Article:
Page 6. And I had a headache before I started.
Books generally print according to cycles, mostly geared toward big conventions. Publishers speak of their spring and fall seasons. Spring means books are coming out in March, printed in January-February . . . which means indexing in December. My schedule presently shows indexes for seven books (some are mercifully short) for December. Yet another reason that Christmas is most certainly not the most wonderful time of the year.
I've said it before: If you're a publisher who happens to be reading this and you must have some copyediting or proofreading work done this month, the lines are now open. There'll be someone here around the clock waiting to answer your email.
Received an email today from one of my favorite presses. The press has a proofing job for me, with a twist. Proofing marks are to be made electronically on a PDF of the book. They wanted to know my take on the matter. My response below:
1. It's something I can do because I have the full version of Adobe Acrobat. Proofreaders who just have Reader would need to spend the money to buy Acrobat to have this tool.
2. Regardless of the final product (a marked-up PDF), personally I would still print out the pages, mark them up, and then transfer changes to the electronic version. I realize that's my problem and not yours, but -- and this is just for me -- the quality of my proofreading would go through the floor if I did it all on screen. I can proof or edit a very short document on screen and suffer no loss of quality, but a lengthy, academic tome . . . I don't think I'd keep many clients doing it on screen only. Again, that's my problem.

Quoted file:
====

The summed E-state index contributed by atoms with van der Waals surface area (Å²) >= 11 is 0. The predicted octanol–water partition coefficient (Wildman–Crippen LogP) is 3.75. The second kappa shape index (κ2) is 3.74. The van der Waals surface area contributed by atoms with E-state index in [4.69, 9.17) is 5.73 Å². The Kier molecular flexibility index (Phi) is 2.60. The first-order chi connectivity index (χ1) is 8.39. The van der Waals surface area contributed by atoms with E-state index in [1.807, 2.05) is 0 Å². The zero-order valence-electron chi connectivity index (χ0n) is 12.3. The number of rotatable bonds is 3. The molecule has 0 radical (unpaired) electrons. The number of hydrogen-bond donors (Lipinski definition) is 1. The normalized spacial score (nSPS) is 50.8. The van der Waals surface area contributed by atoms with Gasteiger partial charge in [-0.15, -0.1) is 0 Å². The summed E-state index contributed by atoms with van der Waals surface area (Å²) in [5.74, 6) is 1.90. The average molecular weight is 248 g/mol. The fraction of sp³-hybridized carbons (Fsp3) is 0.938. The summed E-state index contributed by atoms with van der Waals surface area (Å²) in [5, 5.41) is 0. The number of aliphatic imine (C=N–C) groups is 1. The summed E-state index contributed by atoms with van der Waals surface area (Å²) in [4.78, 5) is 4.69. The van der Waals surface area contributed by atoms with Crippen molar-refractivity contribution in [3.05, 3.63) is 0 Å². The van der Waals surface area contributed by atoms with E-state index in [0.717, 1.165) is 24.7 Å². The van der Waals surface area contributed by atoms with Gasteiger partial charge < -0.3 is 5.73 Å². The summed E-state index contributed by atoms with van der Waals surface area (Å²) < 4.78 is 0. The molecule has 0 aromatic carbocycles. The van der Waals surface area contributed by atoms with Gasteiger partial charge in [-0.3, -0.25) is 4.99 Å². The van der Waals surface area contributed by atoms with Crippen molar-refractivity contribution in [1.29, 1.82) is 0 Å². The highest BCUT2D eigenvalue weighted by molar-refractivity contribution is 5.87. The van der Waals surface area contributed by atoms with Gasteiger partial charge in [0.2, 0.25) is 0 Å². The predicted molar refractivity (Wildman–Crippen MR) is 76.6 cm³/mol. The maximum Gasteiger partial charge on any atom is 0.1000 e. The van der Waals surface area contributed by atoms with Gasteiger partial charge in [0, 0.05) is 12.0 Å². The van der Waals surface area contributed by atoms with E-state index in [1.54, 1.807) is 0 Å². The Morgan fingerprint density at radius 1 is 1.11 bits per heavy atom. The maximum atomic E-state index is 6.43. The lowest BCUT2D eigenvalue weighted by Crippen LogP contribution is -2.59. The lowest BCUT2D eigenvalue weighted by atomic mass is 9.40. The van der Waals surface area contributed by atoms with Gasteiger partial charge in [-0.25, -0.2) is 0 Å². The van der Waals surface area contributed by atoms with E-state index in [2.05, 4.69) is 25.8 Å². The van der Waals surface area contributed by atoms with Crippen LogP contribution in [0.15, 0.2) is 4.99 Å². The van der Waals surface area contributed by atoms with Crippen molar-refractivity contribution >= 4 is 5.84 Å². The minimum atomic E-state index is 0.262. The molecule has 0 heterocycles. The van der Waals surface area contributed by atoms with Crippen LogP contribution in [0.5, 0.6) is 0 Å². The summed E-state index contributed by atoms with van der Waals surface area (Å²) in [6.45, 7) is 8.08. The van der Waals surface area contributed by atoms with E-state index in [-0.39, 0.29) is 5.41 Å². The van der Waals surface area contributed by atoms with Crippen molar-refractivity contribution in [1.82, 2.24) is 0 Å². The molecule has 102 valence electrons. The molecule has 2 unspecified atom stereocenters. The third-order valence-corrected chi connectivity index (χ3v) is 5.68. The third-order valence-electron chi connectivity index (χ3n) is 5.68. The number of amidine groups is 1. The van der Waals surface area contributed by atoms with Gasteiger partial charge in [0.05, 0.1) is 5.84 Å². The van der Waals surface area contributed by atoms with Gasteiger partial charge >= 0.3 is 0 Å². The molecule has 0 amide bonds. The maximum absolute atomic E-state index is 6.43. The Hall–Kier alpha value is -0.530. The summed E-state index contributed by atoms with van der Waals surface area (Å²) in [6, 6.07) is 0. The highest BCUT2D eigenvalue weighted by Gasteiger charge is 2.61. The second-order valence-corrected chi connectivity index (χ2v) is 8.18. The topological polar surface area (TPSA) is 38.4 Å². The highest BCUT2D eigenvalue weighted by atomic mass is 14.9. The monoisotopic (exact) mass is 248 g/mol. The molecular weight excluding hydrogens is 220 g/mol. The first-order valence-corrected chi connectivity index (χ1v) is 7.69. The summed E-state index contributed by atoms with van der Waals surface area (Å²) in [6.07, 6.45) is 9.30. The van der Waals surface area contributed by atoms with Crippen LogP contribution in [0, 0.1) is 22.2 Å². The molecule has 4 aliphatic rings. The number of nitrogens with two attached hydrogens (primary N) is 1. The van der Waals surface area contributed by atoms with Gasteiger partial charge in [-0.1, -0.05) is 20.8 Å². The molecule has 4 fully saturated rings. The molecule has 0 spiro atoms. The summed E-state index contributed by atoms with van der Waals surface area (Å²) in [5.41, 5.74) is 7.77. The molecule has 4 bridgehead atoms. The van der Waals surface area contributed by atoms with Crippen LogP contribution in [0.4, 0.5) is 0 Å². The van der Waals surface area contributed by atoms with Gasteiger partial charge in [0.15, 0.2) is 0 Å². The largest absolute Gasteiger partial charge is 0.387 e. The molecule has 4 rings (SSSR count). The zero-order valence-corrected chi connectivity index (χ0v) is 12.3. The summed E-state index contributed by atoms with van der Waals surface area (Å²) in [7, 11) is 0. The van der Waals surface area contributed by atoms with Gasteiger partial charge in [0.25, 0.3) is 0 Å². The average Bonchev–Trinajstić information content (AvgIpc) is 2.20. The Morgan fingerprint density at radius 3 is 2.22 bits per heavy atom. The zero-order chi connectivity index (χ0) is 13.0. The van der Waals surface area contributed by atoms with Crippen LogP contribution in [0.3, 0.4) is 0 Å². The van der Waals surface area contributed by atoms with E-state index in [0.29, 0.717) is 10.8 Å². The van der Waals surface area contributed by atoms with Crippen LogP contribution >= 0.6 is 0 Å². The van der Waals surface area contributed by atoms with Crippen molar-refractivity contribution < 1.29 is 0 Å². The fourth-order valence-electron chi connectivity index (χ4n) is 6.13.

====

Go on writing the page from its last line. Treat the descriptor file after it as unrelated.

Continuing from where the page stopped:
3. Even if I were confident of proofing on-screen, marking up a PDF is definitely far more time consuming than marking up hard copy. An hourly paid invoice would necessarily reflect that.
4. Something for your consideration: What's the ultimate intent here? Is it to stop shuffling paper around? Stop hard-copy merging of people's comments? Perhaps one PDF can be passed onto another person? I proofread a book for an Australian professor who was doing a postdoc in Sweden, and he found me on the Internet. I proofed his book, then found it would cost about $150 to send the pages to Europe via UPS, and even then, it would take about 8 days to arrive -- both of which were unacceptable. What I did instead was take my marked-up proofs to Office Depot, where they scanned them in and saved the file as a PDF. I then sent the author the PDF of the marked-up pages. Far as I know, everything worked out fine. Personally, I'd far, far rather do that than electronically mark up a PDF. But you guys are signing the paychecks.
I'm willing to try just about anything, especially in the interests of keeping a very good client happy and dragging myself a little more into the 21st century. I'll take the job, and I'm sure you've considered on your end the reasons for doing this. If I can otherwise help with this conversation at all, let me know.
What do you think, folks? Proofreading a 200-plus page book on the screen and marking up the PDF?
And for what it's worth, it doesn't sound like the kind of title that's destined to keep one's eyelids from drooping anyway. Too, anytime I'm tied to the computer, it's all I can do to veer off to check emails, look at Moi's blog, read the news, check out youtube, search for people online, update the blog, and a million other things that keep the Land on Demand meter from running. Which isn't good.